Racing on Highway
Racing on a highway is a criminal offense that can carry harsh penalties. Although it may seem like an innocent offense, the crime is taken seriously by law enforcement agencies. Drivers traveling at a high speed can put themselves in danger, in addition to other drivers and pedestrians.
A charge for racing could mean jail time, fines or both. In addition, there could be other related charges, such as reckless driving or DWI if the driver is intoxicated while behind the wheel. An experienced San Antonio traffic offense lawyer can help you protect your future.
San Antonio Racing Defense Attorney
If you were charged with the criminal offense of “racing on highway” under Texas Statute § 545.420, contact the experienced criminal defense attorneys at Goldstein & Orr. Crimes for racing are notoriously difficult to prove at trial. The statute is extremely vague, making it particularly important to hire any attorney for your defense.
Any criminal traffic offense comes with serious consequences that last long after the court case is resolved. Never enter a plea to any racing offense without talking with an experienced criminal defense attorney. Call us at (210) 226-1463 to find out more about avoiding the direct and indirect penalties and punishments that come after an accusation of racing or drag racing.
Information on Drag Racing Offenses
The criminal traffic offense for “racing on highway,” under Under Texas Statute § 545.420, prohibits participating in any of the following:
- Any sort of race
- A vehicle speed competition or contest
- A drag race or acceleration contest
- A test of physical endurance of the operator of a vehicle
- An exhibition of vehicle speed or acceleration or to make a vehicle speed record in connection with a drag race
The term “drag race”could mean two or more vehicles from a point side by side at accelerating speeds in a competitive attempt to outdistance each other. A drag race, according to Texas law, also could be one or more vehicles on a selected course for the purpose of comparing the relative speeds or power of acceleration of the vehicle or vehicles in a specified distance or time.
To get a conviction for a racing on a highway offense, the prosecution must prove the factors of the case that indicate racing beyond a reasonable doubt. An experienced racing defense lawyer can fight to have your charges reduced or dropped. An attorney can argue you were speeding or simply passing another car. A reduction can help you avoid steep penalties associated with racing charges.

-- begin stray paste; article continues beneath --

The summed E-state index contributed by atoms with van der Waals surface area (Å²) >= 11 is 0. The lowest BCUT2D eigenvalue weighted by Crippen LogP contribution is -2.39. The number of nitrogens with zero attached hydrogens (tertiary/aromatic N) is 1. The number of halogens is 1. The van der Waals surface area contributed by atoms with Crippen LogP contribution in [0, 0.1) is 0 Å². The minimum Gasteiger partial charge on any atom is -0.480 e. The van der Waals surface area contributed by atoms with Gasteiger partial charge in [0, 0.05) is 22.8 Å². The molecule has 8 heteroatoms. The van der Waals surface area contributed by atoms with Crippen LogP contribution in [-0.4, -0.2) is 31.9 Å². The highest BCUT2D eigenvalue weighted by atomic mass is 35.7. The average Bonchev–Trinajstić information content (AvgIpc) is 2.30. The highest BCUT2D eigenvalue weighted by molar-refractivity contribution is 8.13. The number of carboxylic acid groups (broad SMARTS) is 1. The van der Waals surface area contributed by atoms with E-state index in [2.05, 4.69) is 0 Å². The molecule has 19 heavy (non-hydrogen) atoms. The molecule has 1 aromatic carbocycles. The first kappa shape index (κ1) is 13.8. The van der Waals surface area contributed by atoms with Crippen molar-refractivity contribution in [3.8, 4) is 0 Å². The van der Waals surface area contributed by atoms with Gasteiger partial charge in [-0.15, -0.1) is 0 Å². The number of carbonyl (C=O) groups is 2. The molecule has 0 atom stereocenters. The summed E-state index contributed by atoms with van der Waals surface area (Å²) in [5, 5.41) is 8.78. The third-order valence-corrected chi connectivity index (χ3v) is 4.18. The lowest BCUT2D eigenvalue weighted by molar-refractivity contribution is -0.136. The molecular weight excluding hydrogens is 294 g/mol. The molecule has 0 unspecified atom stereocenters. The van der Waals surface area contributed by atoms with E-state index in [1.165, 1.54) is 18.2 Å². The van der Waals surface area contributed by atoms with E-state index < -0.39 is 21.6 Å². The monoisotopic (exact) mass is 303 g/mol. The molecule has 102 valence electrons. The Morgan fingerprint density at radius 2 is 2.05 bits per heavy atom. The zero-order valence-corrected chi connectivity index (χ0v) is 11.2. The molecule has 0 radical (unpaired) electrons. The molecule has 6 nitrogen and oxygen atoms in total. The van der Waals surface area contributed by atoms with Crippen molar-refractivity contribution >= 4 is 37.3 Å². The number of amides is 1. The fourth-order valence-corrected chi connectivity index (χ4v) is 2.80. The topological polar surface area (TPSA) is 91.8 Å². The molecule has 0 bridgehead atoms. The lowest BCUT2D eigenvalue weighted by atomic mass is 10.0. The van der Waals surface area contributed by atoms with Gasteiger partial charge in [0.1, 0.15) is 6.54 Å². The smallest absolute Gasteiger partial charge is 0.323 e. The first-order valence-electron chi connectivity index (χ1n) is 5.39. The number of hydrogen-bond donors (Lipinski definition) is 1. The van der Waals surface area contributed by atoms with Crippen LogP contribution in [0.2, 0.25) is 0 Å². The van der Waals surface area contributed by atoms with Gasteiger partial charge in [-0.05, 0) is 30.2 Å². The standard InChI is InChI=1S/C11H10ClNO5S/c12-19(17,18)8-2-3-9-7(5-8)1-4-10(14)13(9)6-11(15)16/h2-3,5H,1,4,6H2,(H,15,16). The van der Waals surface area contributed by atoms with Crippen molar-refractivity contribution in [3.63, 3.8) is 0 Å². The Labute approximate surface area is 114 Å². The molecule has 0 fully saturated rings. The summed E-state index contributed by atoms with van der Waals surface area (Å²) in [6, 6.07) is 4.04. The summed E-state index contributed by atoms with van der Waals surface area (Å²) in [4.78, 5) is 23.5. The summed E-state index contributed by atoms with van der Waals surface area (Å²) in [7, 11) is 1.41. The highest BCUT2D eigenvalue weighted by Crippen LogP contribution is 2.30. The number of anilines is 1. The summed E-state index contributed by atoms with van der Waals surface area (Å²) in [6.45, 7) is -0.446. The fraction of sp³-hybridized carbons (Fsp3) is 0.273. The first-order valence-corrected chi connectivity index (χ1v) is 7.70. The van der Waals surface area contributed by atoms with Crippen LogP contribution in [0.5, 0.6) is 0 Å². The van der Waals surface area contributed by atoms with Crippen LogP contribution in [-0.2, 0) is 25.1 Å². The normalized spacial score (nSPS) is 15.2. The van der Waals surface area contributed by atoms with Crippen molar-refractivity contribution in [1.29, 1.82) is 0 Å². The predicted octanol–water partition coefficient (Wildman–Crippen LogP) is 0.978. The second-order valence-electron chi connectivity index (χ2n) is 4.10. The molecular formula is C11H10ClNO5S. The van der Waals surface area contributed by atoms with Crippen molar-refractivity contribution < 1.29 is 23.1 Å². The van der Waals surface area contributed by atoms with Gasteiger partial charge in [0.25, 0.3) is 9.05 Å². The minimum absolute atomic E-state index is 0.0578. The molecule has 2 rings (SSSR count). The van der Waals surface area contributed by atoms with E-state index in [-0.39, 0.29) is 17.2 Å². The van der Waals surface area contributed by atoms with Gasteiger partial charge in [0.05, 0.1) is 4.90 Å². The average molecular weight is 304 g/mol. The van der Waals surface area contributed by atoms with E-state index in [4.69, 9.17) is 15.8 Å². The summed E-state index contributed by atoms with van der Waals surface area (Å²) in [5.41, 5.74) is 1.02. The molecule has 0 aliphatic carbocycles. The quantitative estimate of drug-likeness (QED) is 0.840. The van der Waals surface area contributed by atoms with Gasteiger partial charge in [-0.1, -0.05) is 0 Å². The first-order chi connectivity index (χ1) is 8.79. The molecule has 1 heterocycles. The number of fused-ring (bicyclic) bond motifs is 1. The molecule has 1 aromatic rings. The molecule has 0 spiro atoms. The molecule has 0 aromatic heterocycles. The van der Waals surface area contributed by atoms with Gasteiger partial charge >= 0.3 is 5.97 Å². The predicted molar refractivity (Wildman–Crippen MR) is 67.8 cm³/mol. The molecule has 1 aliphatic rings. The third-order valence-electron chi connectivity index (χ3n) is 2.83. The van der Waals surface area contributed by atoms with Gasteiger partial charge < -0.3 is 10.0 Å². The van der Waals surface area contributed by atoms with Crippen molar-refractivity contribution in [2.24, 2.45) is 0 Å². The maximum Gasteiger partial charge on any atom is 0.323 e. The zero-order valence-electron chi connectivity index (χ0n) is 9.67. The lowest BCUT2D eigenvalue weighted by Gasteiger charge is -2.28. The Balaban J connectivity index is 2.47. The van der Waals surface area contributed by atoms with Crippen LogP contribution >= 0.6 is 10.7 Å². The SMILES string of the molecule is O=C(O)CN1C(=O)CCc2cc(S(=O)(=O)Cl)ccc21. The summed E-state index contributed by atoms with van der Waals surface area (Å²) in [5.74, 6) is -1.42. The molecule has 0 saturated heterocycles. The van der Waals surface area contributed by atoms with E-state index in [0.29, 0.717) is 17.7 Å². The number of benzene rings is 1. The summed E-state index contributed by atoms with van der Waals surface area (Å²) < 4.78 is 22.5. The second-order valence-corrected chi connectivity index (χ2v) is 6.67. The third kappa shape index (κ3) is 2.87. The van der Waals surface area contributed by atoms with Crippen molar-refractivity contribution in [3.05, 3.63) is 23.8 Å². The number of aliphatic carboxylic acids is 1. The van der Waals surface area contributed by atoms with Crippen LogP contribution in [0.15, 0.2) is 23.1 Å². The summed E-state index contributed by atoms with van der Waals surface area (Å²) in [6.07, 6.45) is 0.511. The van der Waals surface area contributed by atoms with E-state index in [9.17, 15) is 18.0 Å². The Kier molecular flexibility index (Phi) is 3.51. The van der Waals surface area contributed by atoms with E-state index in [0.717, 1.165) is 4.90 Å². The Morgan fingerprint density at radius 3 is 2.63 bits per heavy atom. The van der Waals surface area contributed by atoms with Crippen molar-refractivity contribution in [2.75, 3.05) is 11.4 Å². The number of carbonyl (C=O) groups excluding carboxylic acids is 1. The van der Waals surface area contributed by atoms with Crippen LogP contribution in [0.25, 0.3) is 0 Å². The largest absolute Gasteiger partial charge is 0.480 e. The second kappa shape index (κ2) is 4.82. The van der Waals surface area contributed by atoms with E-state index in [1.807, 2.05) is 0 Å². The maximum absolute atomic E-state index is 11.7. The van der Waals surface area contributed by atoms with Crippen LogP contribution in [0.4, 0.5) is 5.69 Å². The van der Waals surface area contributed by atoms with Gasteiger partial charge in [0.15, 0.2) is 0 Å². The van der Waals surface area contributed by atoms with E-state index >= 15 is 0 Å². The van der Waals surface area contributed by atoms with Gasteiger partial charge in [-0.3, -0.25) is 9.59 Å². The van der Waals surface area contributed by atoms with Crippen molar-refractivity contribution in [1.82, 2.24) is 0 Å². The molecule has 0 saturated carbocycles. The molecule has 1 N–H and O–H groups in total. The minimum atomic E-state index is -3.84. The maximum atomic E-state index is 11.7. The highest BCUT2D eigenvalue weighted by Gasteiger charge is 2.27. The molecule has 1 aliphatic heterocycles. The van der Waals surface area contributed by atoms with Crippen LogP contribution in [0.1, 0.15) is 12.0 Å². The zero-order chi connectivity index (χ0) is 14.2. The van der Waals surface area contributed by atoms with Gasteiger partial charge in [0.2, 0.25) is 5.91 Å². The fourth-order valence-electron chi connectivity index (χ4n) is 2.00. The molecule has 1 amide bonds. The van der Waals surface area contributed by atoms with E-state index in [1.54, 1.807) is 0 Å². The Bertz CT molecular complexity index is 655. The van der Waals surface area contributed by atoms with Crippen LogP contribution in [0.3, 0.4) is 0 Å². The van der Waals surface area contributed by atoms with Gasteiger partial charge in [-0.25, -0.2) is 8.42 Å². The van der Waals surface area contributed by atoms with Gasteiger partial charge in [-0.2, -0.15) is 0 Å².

The penalties and punishments for racing depend, in part, on whether the person accused has any prior convictions for this offense. Under Texas law the following provisions apply:
- A first offense of racing on a highway is a Class B misdemeanor
- A second offense of racing is a Class A misdemeanor
- A third conviction for racing is a state jail felony
It also is considered a Class A misdemeanor if it is alleged the person at the time of the offense of racing on a highway did one of the following:
- Was operating the vehicle while intoxicated, as defined by Section 49.01 of the Penal Code
- Was in possession of an open container, as defined by Section 49.031 of the Penal Code
In Texas, a Class A Misdemeanor it the most serious type of misdemeanor. It carries with it a statutory maximum penalty of a $4,000 fine and up to one year in jail or both, according to Texas Penal Code Annotated § 12.21.
A Class B Misdemeanor is in between the highest and lowest level of misdemeanor offenses. It is punishable by up to a $2,000 fine and 180 days in the county jail or both under the Texas Penal Code Annotated § 12.22.
A state jail felony is the most serious of the three possible classifications for racing charges. A state jail felony is punishable by between six months in jail to 2 years in the jail, a $10,000 fine or both.
In addition to the penalties and punishments mentioned above, the charge can be filed as a felony under certain limited conditions, including when one of the following is alleged:
- It is a felony of the third degree if at the time of racing another person suffered bodily injury as a result of the racing
- It is a felony of the second degree if at the time of racing another person suffered serious bodily injury or death as a result of the racing
A police officer now is required to seize a vehicle used in racing on a highway where an accident results in property damage or injury to any person, according to Transportation Code Section 545.420. The owner may not reclaim the vehicle until all removal and storage fees are paid.
For the felony charges of racing, the prosecutor will argue a person is criminally responsible for racing if the result would not have occurred but for his conduct, operating either alone or concurrently with another cause. The criminal defense attorney often argues that another concurrent cause was clearly sufficient to produce the result and the conduct of the defendant clearly insufficient. In other words, an issue may exist about whether the result would not have occurred but for the conduct of racing.
Drag Racing Defense Attorney in Bexar County
If you were charged with the felony or misdemeanor version of “racing on highway” in Bexar County or the surrounding areas, contact an experienced criminal defense attorney at Goldstein & Orr. We represent clients on a wide variety of serious criminal traffic offenses such as DWI and reckless driving. Call (210) 226-1463 for a free consultation.